This idea is important because it is the responsibility of any Government to manage and organise society for the benefit of everyone. The recent decision to raise the income tax threshold was intended to help the lowest paid who are the group of workers most in need of financial relief. But, unless this issue of low CTX rebates and sharply tapered-off in-work benefits is addressed, the lowest paid will not benefit at all from the income tax adjustments.
The idea that I am proposing is that the Government should take the advice of the 2006-07 Communities and Local Government Parliamentary Committee Report and review Council Tax benefits and the tapering off of all in-work benefits. The research has been done. The Report has been published. It’s available on-line on www.parliament.uk. Look at it again and give us back our freedom to go to work.
Millions of people in this country literally cannot afford to go to work because the DWP sets Council Tax benefits (or rebates) at such a low level. Many of the people on low incomes will not benefit at all from the recently announced raising of their income tax threshold because whatever they are given with one hand will be taken away by the other in reduced council tax benefit, (and, if applicable, reduced housing benefit too.) Their poverty will be perpetuated. Yet a Parliamentary Committee investigated CTX benefits and urged the Government to review these DWP rules as a matter of urgency three years ago.
In May 2007 a cross-party Select Committee on Communities and Local Government, chaired by Dr Phyllis Starkey, launched an enquiry into CTX benefit. This followed the Lyons Inquiry into Local Government. Expert evidence and advice was given by several organisations, including the New Policy Institute, the Low Incomes Tax Reform Group, and London Councils.
The Committee published its Report in August 2007. Paragraph 3 of its conclusions and recommendations finds that: “The council benefit taper, and its interaction with other parts of the tax and benefit system, can act as a disincentive to work. We recommend that the Government address this issue with some urgency and recognise the detrimental effects of the council tax benefit taper in its work on welfare reform.”
This recommendation was cross-referenced to Para. 17 of their Report which stated: “Sir Michael pointed out in his report on local government that the issue of work incentives is much wider than that of council tax reform. We Agree. Any reform is best considered in the context of wider welfare reform policy, but this should not be an excuse for inaction. As the Institute of Revenues Ratings and Valuations argued, a Government review of the council tax benefit taper is long overdue but the issue has been largely ignored by Government for some 20 years.”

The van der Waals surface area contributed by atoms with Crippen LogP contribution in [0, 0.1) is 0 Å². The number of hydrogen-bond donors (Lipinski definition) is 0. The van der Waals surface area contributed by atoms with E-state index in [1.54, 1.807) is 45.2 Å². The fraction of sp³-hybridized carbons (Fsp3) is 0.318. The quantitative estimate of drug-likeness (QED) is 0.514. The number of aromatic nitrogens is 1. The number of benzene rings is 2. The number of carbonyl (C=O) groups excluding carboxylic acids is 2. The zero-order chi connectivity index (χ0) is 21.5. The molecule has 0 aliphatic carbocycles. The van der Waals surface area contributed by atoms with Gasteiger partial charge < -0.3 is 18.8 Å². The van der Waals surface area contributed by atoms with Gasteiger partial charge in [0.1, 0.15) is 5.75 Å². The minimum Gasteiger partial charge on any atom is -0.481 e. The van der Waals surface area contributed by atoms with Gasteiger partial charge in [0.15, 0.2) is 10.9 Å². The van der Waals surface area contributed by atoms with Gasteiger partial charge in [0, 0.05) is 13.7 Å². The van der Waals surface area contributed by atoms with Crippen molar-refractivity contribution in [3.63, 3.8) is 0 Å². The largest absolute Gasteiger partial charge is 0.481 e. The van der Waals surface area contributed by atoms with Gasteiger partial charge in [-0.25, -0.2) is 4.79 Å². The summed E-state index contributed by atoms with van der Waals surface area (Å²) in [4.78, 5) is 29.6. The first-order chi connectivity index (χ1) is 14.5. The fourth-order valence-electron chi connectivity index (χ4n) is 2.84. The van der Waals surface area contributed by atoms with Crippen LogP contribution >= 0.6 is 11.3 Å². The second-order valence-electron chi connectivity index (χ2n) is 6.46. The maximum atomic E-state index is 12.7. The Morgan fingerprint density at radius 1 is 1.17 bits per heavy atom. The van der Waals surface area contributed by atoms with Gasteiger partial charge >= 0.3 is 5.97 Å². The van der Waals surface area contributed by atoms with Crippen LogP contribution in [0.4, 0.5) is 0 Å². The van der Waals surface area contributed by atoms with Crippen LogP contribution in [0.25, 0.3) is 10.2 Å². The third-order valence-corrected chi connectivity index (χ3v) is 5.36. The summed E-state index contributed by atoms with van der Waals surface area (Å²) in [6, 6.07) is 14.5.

And how does this translate into the reality of people’s lives? It means that benefits are tapered off so steeply that the amount people gain when taking on a minimum wage or part time job is so little that it doesn’t even cover the cost of transport to work. They are even worse off than living on benefits and cannot improve their lives by working. DWP regulations on Council Tax rebates prevent people from earning their living, and create difficulties for potential employers trying to take on new staff. It also prevents many people who, for various reasons such as poor health or new parenthood, can only work part time, from taking on a job, because they become liable for Council Tax before they even start paying income tax! So they have to remain on benefits even though, with a fairer CTX rebate system, they could work and be less of a burden on the state.
The Government Response to the Parliamentary Committee’s Report was published on 15 October 2007. The DWP dismissed the Report’s recommendation on the grounds that it was not affordable and that the only route for the poor to improve their lot was through the labour market. Yet the report had gone into great detail about how the poor were unable to improve their lot through the labour market because of the obstacles placed in their way by the DWP! This circularity of thought resulted in no progress in welfare reform and public money spent on this enquiry was spun into a vortex down the drain.
Governments pontificate about “the poor” as if they were a separate species or as idle creatures who must be bullied and cajoled into working. Or they talk about social mobility as a means to remove poverty, but we cannot all be, for example, lawyers, bankers or politicians. Here’s a really simple solution to the problem of poverty: pay people enough to live on. Reward them for working. Those who work in low status jobs are providing essential services for the rest of society. This is about recognising and rewarding their contribution and allowing them to live a decent life. If employers cannot afford to pay a living wage to their employees then state subsidies become a necessity.
But the DWP has recently decided once more that tapering off these in-work benefits more gradually was still not affordable. Surely it’s more cost-effective for the State to support those in low-paid jobs with adequate in-work benefits than it is to leave people stagnating in long term unemployment, with all the costly social problems that that entails. In-work benefits are cheaper than unemployment benefits. Cut costs. Reduce our dependence on the state. Restore our freedom to go to work. Enable employers to take on more staff. These DWP regulations are unnecessary and illiberal. Change them. Spread the burden of Council Tax fairly so people can go out and earn their living.